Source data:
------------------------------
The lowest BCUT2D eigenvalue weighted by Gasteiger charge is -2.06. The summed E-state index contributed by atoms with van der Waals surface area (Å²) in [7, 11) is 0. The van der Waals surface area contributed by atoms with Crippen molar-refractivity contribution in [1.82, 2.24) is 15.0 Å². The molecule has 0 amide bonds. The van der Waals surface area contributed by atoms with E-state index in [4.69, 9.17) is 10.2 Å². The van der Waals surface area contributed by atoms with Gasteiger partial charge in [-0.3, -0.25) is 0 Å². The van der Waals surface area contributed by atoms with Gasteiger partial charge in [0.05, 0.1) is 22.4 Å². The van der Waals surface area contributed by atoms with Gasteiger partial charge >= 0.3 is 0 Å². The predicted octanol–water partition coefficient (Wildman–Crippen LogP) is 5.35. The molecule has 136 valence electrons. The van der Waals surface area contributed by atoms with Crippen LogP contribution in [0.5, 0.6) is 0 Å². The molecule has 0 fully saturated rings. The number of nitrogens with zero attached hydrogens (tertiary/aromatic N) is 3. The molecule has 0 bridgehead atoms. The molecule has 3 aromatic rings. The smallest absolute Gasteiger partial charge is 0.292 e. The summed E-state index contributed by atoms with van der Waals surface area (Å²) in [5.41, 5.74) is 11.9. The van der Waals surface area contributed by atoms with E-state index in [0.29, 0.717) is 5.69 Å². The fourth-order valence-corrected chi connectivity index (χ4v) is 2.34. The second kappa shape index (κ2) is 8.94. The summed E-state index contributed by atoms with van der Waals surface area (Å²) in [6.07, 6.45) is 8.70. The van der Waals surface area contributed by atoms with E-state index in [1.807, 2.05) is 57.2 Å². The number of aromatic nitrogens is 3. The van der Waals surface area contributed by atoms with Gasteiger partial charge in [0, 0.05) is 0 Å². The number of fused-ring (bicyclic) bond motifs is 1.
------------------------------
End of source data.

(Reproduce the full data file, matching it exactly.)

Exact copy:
The lowest BCUT2D eigenvalue weighted by Gasteiger charge is -2.06. The summed E-state index contributed by atoms with van der Waals surface area (Å²) in [7, 11) is 0. The van der Waals surface area contributed by atoms with Crippen molar-refractivity contribution in [1.82, 2.24) is 15.0 Å². The molecule has 0 amide bonds. The van der Waals surface area contributed by atoms with E-state index in [4.69, 9.17) is 10.2 Å². The van der Waals surface area contributed by atoms with Gasteiger partial charge in [-0.3, -0.25) is 0 Å². The van der Waals surface area contributed by atoms with Gasteiger partial charge in [0.05, 0.1) is 22.4 Å². The van der Waals surface area contributed by atoms with Gasteiger partial charge >= 0.3 is 0 Å². The predicted octanol–water partition coefficient (Wildman–Crippen LogP) is 5.35. The molecule has 136 valence electrons. The van der Waals surface area contributed by atoms with Crippen LogP contribution in [0.5, 0.6) is 0 Å². The molecule has 0 fully saturated rings. The number of nitrogens with zero attached hydrogens (tertiary/aromatic N) is 3. The molecule has 0 bridgehead atoms. The molecule has 3 aromatic rings. The smallest absolute Gasteiger partial charge is 0.292 e. The summed E-state index contributed by atoms with van der Waals surface area (Å²) in [5.41, 5.74) is 11.9. The van der Waals surface area contributed by atoms with E-state index in [0.29, 0.717) is 5.69 Å². The fourth-order valence-corrected chi connectivity index (χ4v) is 2.34. The second kappa shape index (κ2) is 8.94. The summed E-state index contributed by atoms with van der Waals surface area (Å²) in [6.07, 6.45) is 8.70. The van der Waals surface area contributed by atoms with E-state index in [1.807, 2.05) is 57.2 Å². The number of aromatic nitrogens is 3. The van der Waals surface area contributed by atoms with Gasteiger partial charge in [0, 0.05) is 0 Å². The number of fused-ring (bicyclic) bond motifs is 1.